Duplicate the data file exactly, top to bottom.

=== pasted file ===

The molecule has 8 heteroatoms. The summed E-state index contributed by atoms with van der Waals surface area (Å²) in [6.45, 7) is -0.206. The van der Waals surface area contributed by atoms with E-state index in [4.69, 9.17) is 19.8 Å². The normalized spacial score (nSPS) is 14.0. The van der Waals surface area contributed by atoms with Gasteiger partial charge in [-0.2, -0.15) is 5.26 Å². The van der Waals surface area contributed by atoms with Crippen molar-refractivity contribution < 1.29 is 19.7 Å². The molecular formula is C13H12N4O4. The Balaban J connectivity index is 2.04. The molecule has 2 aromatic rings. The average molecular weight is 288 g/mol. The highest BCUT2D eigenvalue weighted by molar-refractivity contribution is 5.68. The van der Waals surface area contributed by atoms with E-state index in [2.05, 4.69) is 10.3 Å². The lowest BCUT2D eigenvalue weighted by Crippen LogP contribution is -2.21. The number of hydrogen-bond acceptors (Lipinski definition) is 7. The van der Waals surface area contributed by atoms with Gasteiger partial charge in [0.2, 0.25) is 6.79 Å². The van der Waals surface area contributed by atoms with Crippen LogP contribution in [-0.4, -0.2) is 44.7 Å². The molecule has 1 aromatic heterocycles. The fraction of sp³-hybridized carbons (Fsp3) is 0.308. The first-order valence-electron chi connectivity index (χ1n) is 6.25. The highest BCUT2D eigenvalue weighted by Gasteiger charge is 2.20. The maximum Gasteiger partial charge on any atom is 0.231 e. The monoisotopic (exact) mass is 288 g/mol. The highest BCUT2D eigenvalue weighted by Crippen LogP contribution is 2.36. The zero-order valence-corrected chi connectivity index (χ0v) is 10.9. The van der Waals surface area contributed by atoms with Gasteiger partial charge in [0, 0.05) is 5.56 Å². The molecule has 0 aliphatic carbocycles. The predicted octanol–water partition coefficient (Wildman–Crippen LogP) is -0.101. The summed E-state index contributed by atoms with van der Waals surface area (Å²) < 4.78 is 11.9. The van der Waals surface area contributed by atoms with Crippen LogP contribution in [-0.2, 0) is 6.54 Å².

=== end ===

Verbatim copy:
The molecule has 8 heteroatoms. The summed E-state index contributed by atoms with van der Waals surface area (Å²) in [6.45, 7) is -0.206. The van der Waals surface area contributed by atoms with E-state index in [4.69, 9.17) is 19.8 Å². The normalized spacial score (nSPS) is 14.0. The van der Waals surface area contributed by atoms with Gasteiger partial charge in [-0.2, -0.15) is 5.26 Å². The van der Waals surface area contributed by atoms with Crippen molar-refractivity contribution < 1.29 is 19.7 Å². The molecular formula is C13H12N4O4. The Balaban J connectivity index is 2.04. The molecule has 2 aromatic rings. The average molecular weight is 288 g/mol. The highest BCUT2D eigenvalue weighted by molar-refractivity contribution is 5.68. The van der Waals surface area contributed by atoms with E-state index in [2.05, 4.69) is 10.3 Å². The lowest BCUT2D eigenvalue weighted by Crippen LogP contribution is -2.21. The number of hydrogen-bond acceptors (Lipinski definition) is 7. The van der Waals surface area contributed by atoms with Gasteiger partial charge in [0.2, 0.25) is 6.79 Å². The van der Waals surface area contributed by atoms with Crippen LogP contribution in [-0.4, -0.2) is 44.7 Å². The molecule has 1 aromatic heterocycles. The fraction of sp³-hybridized carbons (Fsp3) is 0.308. The first-order valence-electron chi connectivity index (χ1n) is 6.25. The highest BCUT2D eigenvalue weighted by Gasteiger charge is 2.20. The maximum Gasteiger partial charge on any atom is 0.231 e. The monoisotopic (exact) mass is 288 g/mol. The highest BCUT2D eigenvalue weighted by Crippen LogP contribution is 2.36. The zero-order valence-corrected chi connectivity index (χ0v) is 10.9. The van der Waals surface area contributed by atoms with Gasteiger partial charge in [0, 0.05) is 5.56 Å². The molecule has 0 aliphatic carbocycles. The predicted octanol–water partition coefficient (Wildman–Crippen LogP) is -0.101. The summed E-state index contributed by atoms with van der Waals surface area (Å²) < 4.78 is 11.9. The van der Waals surface area contributed by atoms with Crippen LogP contribution in [-0.2, 0) is 6.54 Å².